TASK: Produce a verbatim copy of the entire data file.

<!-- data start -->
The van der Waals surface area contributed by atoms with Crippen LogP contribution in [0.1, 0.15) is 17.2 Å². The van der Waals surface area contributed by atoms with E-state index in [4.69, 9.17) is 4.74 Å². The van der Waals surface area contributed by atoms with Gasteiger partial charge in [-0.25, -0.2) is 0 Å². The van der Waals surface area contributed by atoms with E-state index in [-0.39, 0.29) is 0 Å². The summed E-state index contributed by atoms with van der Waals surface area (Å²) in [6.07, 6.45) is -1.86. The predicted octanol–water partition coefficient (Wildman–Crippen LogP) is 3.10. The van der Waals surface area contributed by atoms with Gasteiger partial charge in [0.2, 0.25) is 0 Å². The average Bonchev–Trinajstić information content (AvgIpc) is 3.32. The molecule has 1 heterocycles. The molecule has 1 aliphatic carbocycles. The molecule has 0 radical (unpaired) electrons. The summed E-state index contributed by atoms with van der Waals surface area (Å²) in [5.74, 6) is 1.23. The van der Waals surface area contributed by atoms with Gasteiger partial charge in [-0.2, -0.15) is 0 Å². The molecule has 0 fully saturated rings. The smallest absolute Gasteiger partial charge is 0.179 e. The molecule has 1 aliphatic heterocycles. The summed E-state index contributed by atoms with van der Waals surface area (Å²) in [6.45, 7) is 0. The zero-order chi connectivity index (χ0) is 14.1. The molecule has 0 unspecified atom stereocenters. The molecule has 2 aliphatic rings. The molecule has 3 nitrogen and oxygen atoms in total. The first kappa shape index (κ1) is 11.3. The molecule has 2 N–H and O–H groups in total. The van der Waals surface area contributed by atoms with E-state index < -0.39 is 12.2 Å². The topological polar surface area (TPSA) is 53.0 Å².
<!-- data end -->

The van der Waals surface area contributed by atoms with Crippen LogP contribution in [0.1, 0.15) is 17.2 Å². The van der Waals surface area contributed by atoms with E-state index in [4.69, 9.17) is 4.74 Å². The van der Waals surface area contributed by atoms with Gasteiger partial charge in [-0.25, -0.2) is 0 Å². The van der Waals surface area contributed by atoms with E-state index in [-0.39, 0.29) is 0 Å². The summed E-state index contributed by atoms with van der Waals surface area (Å²) in [6.07, 6.45) is -1.86. The predicted octanol–water partition coefficient (Wildman–Crippen LogP) is 3.10. The van der Waals surface area contributed by atoms with Gasteiger partial charge in [0.2, 0.25) is 0 Å². The average Bonchev–Trinajstić information content (AvgIpc) is 3.32. The molecule has 1 heterocycles. The molecule has 1 aliphatic carbocycles. The molecule has 0 radical (unpaired) electrons. The summed E-state index contributed by atoms with van der Waals surface area (Å²) in [5.74, 6) is 1.23. The van der Waals surface area contributed by atoms with Gasteiger partial charge in [-0.2, -0.15) is 0 Å². The molecule has 0 fully saturated rings. The smallest absolute Gasteiger partial charge is 0.179 e. The molecule has 1 aliphatic heterocycles. The summed E-state index contributed by atoms with van der Waals surface area (Å²) in [6.45, 7) is 0. The zero-order chi connectivity index (χ0) is 14.1. The molecule has 0 unspecified atom stereocenters. The molecule has 2 aliphatic rings. The molecule has 3 nitrogen and oxygen atoms in total. The first kappa shape index (κ1) is 11.3. The molecule has 2 N–H and O–H groups in total. The van der Waals surface area contributed by atoms with E-state index < -0.39 is 12.2 Å². The topological polar surface area (TPSA) is 53.0 Å².